This post has been self-published on Youth Ki Awaaz by Swetha Kannan. Just like them, anyone can publish on Youth Ki Awaaz.

Railway Platforms To Safe Homes: This Organization Has Rescued Thousands Of Runaway Children

By Swetha Kannan:

Every child has many beautiful dreams and they look up to their families for primary support. It is where their life begins, they learn values and get prepared to face the world outside their cosy homes. But is this happening the other way around? Unfortunately a lot of children are leaving their homes and becoming the victims of child labour, sexual harassment, disrespect from the society and starvation to death. The National Human Rights Commission (NHRC) reported in 2005 that as many as 44000 children are reported missing every year in India (Source). We do not know how many have gone unreported. And there are nearly 47 million runaway adolescents on our country’s streets (Source).

SATHI

If you and I have not been able to do anything about it, there is SATHI (Society for Assistance to Children in Difficult Situation), that is doing everything it can. This organization called SATHI was started in 1992 but they registered themselves formally in the year 1997 at Raichur. Their main activity is “Home Placement” wherein they rescue children living on the platforms and help them return to their families safely. SATHI operates in a number of railway stations in Kanpur, Gorakhpur, Allahabad, Pune, New Delhi, Hyderabad, Mughalsarai, Tirupati, Yeshwantpur, Bangalore and Hubli. Mr. Pramod Kulkarni, the founder of SATHI believes that there is no place like home and the children should be placed in their homes as soon as possible.

SATHI has collaborated with various other NGOs to aid their home placement activities and by the year 2009, more than 6000 children were home placed with the help of those organizations. They also conduct home orientation programs by organising camps with the help of NGOs. Camps focus on bolstering the relationship between the children and parents. Capacity building programs are being conducted for the staff of collaborating NGOs to enhance their managerial effectiveness and help deal with behavioural issues of children.

At this point, we cannot forget the difficulties that children have to undergo in their own houses. Lack of proper understanding between parents and children, tough peer competition, comparisons, lack of healthy communication amongst the family members, violent fights between father and mother, venting out of anger on the child and so many other factors force a child to step out of home forever. It is only then that the parents realise their mistake and want their child back more than anything. SATHI tries to bridge this gap by making follow up calls to make sure that the child is not subjected to such circumstances in the future. Reaching out to the family is just the first step. SATHI understands that it is much more important to ensure the well-being of the child from then on. If they find that a child’s home could never be his/her safe haven anymore, then all due arrangements are made to place the child in governmental homes and ensure their proper education and living.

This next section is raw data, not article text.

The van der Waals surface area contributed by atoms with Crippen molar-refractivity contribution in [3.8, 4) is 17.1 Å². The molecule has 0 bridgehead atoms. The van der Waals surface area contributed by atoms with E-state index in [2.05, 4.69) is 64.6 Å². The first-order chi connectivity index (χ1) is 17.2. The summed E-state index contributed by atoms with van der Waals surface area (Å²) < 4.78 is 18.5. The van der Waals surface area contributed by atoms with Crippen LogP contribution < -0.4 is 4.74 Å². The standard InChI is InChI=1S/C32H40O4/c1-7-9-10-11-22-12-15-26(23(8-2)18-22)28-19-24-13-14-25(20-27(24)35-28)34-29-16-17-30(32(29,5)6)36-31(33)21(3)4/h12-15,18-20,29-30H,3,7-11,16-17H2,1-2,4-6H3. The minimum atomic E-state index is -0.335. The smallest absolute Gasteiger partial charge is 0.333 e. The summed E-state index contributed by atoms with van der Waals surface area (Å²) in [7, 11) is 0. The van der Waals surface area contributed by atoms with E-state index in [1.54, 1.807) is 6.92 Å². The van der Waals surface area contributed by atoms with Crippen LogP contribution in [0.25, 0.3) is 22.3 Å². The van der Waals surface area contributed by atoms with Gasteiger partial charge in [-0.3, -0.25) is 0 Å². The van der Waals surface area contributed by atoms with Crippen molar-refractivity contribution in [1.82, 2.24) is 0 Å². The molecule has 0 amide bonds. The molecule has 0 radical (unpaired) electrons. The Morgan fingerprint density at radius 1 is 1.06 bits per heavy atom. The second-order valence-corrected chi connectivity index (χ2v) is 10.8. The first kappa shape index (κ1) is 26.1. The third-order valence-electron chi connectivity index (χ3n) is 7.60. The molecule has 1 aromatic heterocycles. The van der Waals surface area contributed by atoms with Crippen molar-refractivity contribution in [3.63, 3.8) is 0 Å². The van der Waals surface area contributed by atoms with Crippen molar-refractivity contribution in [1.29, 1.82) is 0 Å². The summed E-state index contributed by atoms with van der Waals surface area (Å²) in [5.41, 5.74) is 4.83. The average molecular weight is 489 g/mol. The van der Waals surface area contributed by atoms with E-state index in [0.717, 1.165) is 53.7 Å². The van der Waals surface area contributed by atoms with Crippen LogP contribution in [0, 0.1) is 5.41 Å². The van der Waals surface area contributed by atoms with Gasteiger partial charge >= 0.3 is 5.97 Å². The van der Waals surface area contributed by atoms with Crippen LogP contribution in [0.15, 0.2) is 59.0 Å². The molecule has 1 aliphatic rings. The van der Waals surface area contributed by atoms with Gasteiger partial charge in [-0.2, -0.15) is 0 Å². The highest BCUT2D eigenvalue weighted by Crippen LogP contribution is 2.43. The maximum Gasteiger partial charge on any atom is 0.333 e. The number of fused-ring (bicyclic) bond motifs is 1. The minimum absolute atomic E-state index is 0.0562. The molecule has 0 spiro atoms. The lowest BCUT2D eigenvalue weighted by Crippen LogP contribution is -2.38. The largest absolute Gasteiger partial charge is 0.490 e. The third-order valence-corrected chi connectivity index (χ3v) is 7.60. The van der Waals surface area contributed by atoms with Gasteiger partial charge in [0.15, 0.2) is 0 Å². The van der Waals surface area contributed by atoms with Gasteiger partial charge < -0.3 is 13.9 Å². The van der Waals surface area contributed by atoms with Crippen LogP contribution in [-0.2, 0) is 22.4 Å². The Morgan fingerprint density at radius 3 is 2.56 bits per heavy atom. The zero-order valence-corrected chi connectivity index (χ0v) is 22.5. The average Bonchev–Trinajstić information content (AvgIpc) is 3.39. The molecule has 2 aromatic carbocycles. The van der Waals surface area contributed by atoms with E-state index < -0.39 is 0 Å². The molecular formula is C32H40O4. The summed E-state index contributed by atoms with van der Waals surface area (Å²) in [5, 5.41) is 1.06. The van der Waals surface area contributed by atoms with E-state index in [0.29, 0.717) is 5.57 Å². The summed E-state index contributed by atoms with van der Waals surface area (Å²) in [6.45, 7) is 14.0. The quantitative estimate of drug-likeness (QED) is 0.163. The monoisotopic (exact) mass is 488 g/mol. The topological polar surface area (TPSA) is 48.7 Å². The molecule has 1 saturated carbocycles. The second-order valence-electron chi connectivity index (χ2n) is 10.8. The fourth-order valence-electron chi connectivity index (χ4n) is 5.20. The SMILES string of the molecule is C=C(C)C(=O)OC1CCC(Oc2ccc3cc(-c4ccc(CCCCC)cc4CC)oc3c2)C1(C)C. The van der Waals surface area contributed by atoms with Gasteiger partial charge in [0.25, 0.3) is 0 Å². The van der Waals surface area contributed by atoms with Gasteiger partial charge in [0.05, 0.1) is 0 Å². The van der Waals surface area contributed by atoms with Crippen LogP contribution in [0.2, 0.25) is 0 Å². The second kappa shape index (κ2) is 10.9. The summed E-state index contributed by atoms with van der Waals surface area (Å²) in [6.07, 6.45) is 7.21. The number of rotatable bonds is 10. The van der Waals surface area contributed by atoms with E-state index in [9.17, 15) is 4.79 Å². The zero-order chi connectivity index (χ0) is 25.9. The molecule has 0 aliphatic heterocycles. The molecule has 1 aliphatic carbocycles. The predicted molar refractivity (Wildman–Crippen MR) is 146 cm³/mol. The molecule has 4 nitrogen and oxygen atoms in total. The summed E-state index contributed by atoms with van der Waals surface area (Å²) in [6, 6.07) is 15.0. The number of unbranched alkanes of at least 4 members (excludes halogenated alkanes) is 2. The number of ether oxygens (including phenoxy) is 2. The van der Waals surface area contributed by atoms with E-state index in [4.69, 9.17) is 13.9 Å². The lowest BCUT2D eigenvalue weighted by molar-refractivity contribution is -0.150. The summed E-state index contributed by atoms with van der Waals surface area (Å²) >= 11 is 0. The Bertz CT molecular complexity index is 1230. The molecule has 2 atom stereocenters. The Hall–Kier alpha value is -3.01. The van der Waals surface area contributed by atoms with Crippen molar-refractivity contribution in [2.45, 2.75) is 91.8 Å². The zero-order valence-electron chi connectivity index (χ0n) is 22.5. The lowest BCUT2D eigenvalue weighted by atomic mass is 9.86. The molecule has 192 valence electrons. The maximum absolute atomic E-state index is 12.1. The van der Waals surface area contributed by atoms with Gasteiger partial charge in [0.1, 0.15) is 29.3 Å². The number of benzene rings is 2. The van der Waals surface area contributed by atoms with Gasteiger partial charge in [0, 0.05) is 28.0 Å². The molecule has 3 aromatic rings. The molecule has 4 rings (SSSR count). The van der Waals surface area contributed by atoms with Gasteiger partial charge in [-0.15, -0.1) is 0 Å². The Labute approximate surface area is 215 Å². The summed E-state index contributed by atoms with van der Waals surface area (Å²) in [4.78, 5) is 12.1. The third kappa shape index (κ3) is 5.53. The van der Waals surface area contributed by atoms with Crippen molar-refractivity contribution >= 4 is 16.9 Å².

SATHI1

In this scenario, the activities of SATHI are very helpful as well as inspiring. Sustained financial help and sponsors would benefit the NGO in expanding their operations in many different parts of the country. All their activity reports are available on their website which give a better idea about the different things they do. You can always contribute to the development of such organisations that are trying their best to stand testimony to humanity and in building up a better India.

What are we doing to our nation’s children? These children grow to be a part of the young population that is full of energy and vigour and is capable of transforming the nation. It is our duty to nurture the young buds to bloom in their later life. The lack of proper awareness and interaction has made life difficult for so many kids in our country. These children should receive proper affection and support from their families and be prepared for the real world. That responsibility starts from home, from parents. When you grow up to be a parent tomorrow, give your child the confidence to stand strong in this world and help out others who have been deprived of such opportunities. It is how we expand our humanitarian values, by making sure that it is always alive in our very homes, amidst our very own circles of people. It is how we help realise the vision of NGOs such as SATHI. Such organisations are compensating for our ignorance towards the dark sides of this society.

You must be to comment.
  1. gunjan

    I was looking for such an ngo helping to rescue children from many months, thnx for sharing this

More from Swetha Kannan

Similar Posts

By YUMNA MOBIN

By Sushruta

By pratyush prashant

Wondering what to write about?

Here are some topics to get you started